The Pittsburgh Steelers history vs the Chicago Bears is long and rather tortured for Pittsburgh, dating back to 1934, with the Steel City suffering a 7-22-1 record against Windy City.
The founders of both franchises, Art Rooney Sr. and George Halas are both members of the Pro Football Hall of Fame. While the lopsidedness of the Steelers history vs. the Bears might be due to Pittsburgh’s ineptness during the pre-Chuck Noll era, Pittsburgh’s record in Chicago remains a woeful 1-12.
This chronicle of Steelers history vs the Bears only goes back 35 years that have seen Pittsburgh square off against Chicago 9 times. Indeed, a see-saw dynamic characterizes recent Steelers-Bears history, as the Steelers seem to celebrate glorious victories or agonizing defeats, with very little in between.
Either scroll down or click on the links below to relive key moments in the Pittsburgh Steelers history vs. the Chicago Bears:
1986 – Ditka Takes the Wind over the Ball in OT
November 30, 1986 @ Solider Field
Chicago 13, Pittsburgh 10
The 4-8 Steelers gave the defending Super Bowl Champion Bears a run for their money, even though they did not score an offensive touchdown. But that was good enough to force overtime when…
Iron Mike elected to kickoff, trusting in the wind and his defense. The Bear’s defense vindicated their coach, forcing a punt and setting up Kevin Butler’s winning kick.
- Fun Fact: The Steelers only touchdown came in the third quarter on a fake field goal from Harry Newsome to tight end Preston Gothard.
1989 – Steelers Suffer Third Shut Out of Season
November 11, 1989 @ Three Rivers Stadium
Chicago 20, Pittsburgh 0
Aliquippa native Mike Dikta gave himself a hell of a home coming during the only game he coached at Three Rivers Stadium. His Bears netted 6 turnovers, wracked up 203 rushing yards, and held Pittsburgh to 54 rushing yards during their 20-0 shut out.
- Word to the Wise – Steel Curtain Rising gave this game an in depth look in our tribute to the 1989 Steelers. But this third shut out at the hands of the Bears knocked the ’89 Steelers to 4-6 and caused all but a few to write the 1989 Steelers off for good. Oh, how they were mistaken….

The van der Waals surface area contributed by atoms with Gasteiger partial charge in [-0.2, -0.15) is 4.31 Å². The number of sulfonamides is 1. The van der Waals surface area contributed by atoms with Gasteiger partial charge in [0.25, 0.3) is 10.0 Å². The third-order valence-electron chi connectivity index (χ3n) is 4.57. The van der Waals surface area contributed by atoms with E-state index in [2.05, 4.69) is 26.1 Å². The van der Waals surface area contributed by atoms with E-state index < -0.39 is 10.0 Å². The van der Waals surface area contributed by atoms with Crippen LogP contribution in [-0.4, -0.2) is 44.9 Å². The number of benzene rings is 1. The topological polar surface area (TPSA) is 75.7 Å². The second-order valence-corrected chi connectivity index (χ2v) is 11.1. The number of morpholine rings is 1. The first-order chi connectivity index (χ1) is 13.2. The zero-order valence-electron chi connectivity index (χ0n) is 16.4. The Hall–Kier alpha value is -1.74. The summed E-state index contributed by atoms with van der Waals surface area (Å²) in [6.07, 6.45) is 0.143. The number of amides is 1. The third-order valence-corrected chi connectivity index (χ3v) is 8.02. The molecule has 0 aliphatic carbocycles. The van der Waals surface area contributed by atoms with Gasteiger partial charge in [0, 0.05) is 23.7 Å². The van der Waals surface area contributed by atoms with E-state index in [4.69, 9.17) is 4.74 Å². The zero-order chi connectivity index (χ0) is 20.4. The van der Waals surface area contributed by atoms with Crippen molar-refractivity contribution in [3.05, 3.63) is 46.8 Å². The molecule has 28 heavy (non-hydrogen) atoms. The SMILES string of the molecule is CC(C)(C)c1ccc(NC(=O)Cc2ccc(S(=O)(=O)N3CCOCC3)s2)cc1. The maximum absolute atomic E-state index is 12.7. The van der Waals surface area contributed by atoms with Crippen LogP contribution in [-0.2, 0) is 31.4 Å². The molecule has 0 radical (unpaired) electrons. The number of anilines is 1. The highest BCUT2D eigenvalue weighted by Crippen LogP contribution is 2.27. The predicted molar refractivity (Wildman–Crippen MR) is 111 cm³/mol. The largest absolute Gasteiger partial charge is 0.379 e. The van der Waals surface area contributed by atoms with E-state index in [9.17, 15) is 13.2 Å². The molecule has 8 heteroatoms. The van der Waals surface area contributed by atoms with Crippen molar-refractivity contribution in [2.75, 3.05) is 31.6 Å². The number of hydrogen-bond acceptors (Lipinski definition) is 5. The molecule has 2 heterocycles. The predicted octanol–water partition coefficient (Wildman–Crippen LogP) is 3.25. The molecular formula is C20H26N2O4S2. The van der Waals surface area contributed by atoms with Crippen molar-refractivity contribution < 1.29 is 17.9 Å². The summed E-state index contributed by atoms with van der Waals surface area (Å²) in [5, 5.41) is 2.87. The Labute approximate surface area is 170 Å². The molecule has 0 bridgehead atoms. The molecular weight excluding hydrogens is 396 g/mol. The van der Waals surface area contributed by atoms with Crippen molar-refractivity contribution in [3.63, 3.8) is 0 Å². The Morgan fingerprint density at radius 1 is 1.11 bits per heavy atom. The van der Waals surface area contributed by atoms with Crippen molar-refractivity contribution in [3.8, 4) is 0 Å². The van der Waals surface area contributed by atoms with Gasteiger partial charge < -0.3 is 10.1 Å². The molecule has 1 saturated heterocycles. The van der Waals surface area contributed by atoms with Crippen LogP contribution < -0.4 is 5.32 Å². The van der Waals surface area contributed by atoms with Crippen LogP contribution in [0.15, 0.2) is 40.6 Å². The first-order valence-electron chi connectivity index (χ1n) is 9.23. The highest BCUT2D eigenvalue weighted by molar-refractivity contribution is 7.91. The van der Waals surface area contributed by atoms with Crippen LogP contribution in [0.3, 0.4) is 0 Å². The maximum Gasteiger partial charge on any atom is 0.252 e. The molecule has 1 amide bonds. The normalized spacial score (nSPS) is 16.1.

1992 – Cowher’s Achilles Heel or Mike Singletary’s Final Game in Chicago?
December 13, 1992 @ Solider Field
Chicago 30, Pittsburgh 6
Rookie head coach Bill Cowher’s 1992 Pittsburgh Steelers had taken the NFL by storm. They traveled to Chicago with a 10-3 record and a chance to clinch their first AFC Central Title since 1984. Cowher Power had rejuvenated the Steelers.
- The sky was the limit. Or was it?
The Cowher’s Steelers fell flat on their faces. And then the Bears stomped all over them, to the tune of 30-6. Barry Foster ran 12 times for 25 yards. The Bears sacked Bubby Brister 5 times and picked him off twice. Worst of all, Pittsburgh looked lethargic and unfocused.
NBC commentator Bill Parcells attributed the result to the emotional surge occasioned by Mike Singletary’s final game in Chicago, sharing something to the effect, “I was in the Bear’s locker room prior to the game, and this was a team clearly ready to play.”
- Cowher’s Admission: During Cowher’s early tenure, over confidence was his Steeler’s chronic Achilles heel. Cowher would perhaps dispute this general observation, but a number of years later he admitted that the 1992 game against the Bears was one of the few times the team had not been mentally prepared to play.
1995 – Steelers Streak to the Super Bowl, Vol. I – Super Bowl XXX
November 5th, 1995
Pittsburgh 37, Chicago 34
The 1995 Steelers started 3-4, and looked ugly doing it. After a particularly egregious loss to the Cincinnati Bengals, Bill Cowher declared it was now a “9 game season.” Having beaten the Jaguars in week 8, they traveled to Chicago to take on the 6-2 Bears.
- This was one of the most exciting games the Steelers have every played.
The lead changed 5 times and the score was tied 3 times as the Steelers and Bears fought back and forth in this titanic struggle.
Hope faded for the Steelers when Barry Minter returned an interception to put the Bears up 34 to 27 late in the fourth. But Neil O’Donnell rebounded, taking the Steelers the length of the field capping off the drive with a 11 yard strike to Ernie Mills to tie it up just inside the two minute warning.
Cowher seemed ready to gamble it all when he sent in the 2 point conversion unit, forcing the Bears to burn their final time out. The Steelers kicked the extra point instead, and Willie Williams picked off Eric Kramer in OT, to set up Norm Johnson’s game winning field goal.
- Cowher’s Quote: When asked if such a dramatic victory might have been a character building exercise for his recently struggling Steelers, Cowher’s response was concise and correct – “Games like this do not build character, they display it.”
That character carried the Pittsburgh Steelers to Super Bowl XXX
1998 – Steelers Start season 2-0, But…
September 13, 1998 @ Three Rivers Stadium
Pittsburgh 17, Bears 12
The 1997 Steelers had finished 11-5 and only two Kordell Stewart end zone interceptions away from the Super Bowl. But the 1998 Steelers were a differnt story. They’d beaten the Ravens 20-13 the week before, but had not looked good doing it.